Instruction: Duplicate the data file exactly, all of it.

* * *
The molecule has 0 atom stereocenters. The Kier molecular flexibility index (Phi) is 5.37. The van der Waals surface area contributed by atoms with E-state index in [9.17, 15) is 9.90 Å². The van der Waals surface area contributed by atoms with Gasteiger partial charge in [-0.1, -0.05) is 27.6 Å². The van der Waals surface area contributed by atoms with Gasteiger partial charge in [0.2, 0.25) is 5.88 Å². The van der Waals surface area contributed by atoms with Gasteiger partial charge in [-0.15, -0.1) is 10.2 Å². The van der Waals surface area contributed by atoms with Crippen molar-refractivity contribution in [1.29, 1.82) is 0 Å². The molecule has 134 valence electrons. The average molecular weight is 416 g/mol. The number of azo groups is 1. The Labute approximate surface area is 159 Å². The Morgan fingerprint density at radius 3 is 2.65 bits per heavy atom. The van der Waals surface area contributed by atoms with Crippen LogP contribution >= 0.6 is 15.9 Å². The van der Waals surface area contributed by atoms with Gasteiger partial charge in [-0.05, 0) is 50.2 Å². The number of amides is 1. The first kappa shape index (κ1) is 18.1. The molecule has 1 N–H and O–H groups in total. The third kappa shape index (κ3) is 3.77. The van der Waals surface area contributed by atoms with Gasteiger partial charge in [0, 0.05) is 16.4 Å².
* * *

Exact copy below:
The molecule has 0 atom stereocenters. The Kier molecular flexibility index (Phi) is 5.37. The van der Waals surface area contributed by atoms with E-state index in [9.17, 15) is 9.90 Å². The van der Waals surface area contributed by atoms with Gasteiger partial charge in [-0.1, -0.05) is 27.6 Å². The van der Waals surface area contributed by atoms with Gasteiger partial charge in [0.2, 0.25) is 5.88 Å². The van der Waals surface area contributed by atoms with Gasteiger partial charge in [-0.15, -0.1) is 10.2 Å². The van der Waals surface area contributed by atoms with Crippen molar-refractivity contribution in [1.29, 1.82) is 0 Å². The molecule has 134 valence electrons. The average molecular weight is 416 g/mol. The number of azo groups is 1. The Labute approximate surface area is 159 Å². The Morgan fingerprint density at radius 3 is 2.65 bits per heavy atom. The van der Waals surface area contributed by atoms with Crippen LogP contribution >= 0.6 is 15.9 Å². The van der Waals surface area contributed by atoms with Gasteiger partial charge in [-0.05, 0) is 50.2 Å². The number of amides is 1. The first kappa shape index (κ1) is 18.1. The molecule has 1 N–H and O–H groups in total. The third kappa shape index (κ3) is 3.77. The van der Waals surface area contributed by atoms with Gasteiger partial charge in [0, 0.05) is 16.4 Å².